According to the 2002 Gay Press Report, an annual study of advertising in the gay and lesbian media, ad spending in the publications has quadrupled since 1994 to $208 billion in 2001, the last year for which information is available. Advertisers spent $54 billion in the publications in 1994, the first year of the study. The next Gay Press Report will be released in September.

Rivendell Media Inc. of New York, an agency that sells space in 225 gay and lesbian publications and helped produce the report, was seeing a 50 percent annual growth in its business each year before the terrorist attacks in 2001. The advertising recession that followed the attacks slowed growth last year but business is improving this year and the company expects to return to a 20 percent growth rate next year, said Todd Evans, president and CEO of the agency.

"This market is finally maturing," Evans said. "It has taken a long time."

Bizvox, which opened in 1998, doubled its billings last year over the previous year and expects to double billings again this year Abel said.

Advertising in The Gay Pages Inc.'s yellow pages directory for the gay community in Atlanta has grown at least 10 percent every year since the publication began 14 years ago, said Marci Alt, one of the publishers of the directory. The circulation of the 460-page directory has increased to 100,000 copies, up from 50,000 copies five years ago, Alt said.

Creaxion Inc. of Atlanta opened a division for gay and lesbian advertising in May. The new division is being led by the company's president and CEO, Mark Pettit, who is gay. Since opening the division, about one-third of the agency's clients have expressed an interest in expanding their advertising into the gay and lesbian market, Pettit said. The agency has added Dwellings, an Atlanta real estate agency that specializes in marketing intown property to gay and lesbian buyers, to its list of clients since forming the new division.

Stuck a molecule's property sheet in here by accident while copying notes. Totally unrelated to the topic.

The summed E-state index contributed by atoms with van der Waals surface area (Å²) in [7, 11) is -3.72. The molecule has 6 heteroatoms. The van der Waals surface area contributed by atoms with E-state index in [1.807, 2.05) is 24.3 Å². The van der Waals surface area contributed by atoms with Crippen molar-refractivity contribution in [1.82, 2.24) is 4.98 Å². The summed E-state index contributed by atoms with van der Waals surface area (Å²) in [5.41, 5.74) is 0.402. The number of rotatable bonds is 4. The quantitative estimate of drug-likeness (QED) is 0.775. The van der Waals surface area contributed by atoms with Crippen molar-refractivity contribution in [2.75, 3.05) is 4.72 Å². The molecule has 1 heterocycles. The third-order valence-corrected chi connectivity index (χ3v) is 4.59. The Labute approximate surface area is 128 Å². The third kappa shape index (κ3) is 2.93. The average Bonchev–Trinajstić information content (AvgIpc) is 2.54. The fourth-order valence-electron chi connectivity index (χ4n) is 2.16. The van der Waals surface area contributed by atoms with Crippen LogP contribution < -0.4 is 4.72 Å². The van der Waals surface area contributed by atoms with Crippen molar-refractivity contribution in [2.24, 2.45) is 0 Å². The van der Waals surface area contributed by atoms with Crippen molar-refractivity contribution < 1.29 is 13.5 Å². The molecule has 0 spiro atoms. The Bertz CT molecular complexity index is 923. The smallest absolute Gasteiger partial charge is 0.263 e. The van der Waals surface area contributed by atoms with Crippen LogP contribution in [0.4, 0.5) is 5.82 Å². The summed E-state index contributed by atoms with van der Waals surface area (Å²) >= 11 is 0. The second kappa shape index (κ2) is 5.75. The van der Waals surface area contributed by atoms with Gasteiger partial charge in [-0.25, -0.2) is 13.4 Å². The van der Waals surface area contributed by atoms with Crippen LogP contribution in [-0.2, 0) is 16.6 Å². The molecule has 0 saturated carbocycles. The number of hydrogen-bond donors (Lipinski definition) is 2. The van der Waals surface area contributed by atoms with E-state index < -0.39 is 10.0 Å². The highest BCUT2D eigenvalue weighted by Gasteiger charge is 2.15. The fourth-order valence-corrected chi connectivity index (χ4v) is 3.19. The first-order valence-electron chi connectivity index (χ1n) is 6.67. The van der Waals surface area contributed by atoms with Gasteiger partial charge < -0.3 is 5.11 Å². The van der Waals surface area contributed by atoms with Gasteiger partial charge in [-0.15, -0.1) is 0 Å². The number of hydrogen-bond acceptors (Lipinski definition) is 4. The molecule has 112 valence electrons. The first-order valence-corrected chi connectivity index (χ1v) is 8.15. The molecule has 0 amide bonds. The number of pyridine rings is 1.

"It's all the rage," Pettit said. "People understand that this is a smart place to be."

One reason more large corporations are running ads in gay publications is the growing acceptance of the lifestyle, experts say. Those same advertisers once feared retaliation from their traditional customers for associating with the controversial demographic.

"That's all over with," said William Waybourn, president of Window Media LLC of Washington, D.C., the owner of the nation's largest chain of gay newspapers, including Southern Voice in Atlanta. "People aren't as afraid of the gay market as they once were."

"It's a storm that is easily weathered," Bizvox's Abel said.

Halkof said EarthLink had expected that some customers "would be uncomfortable" with the company's presence in the gay and lesbian community, but the negative reaction was less than anticipated.

Not everyone believes that companies should advertise in gay and lesbian publications, despite the financial resources of the market. Peter LaBarbera, senior policy analyst for the conservative Culture and Family Institute in Washington, D.C., calls it "immoral" and "exploitative." He believes that many heterosexuals will quit buying products from companies that associate themselves with gays and lesbians.

"Right now, it is in vogue but people are getting sick of the gay stuff," LaBarbera said. "Most Americans believe it is wrong to endorse homosexuality."

LaBarbera doesn't consider gays and lesbians a minority like African-Americans and Hispanics. Gays and lesbians are different because of their behavior, not their ethnic background, he said.

"Niche marketing based on behavior is a new thing," he said. "It's a sign that companies have sold their souls."

Posted on August 11, 2003


Jim Lovel, Atlanta Business Chronicle. August 8, 2003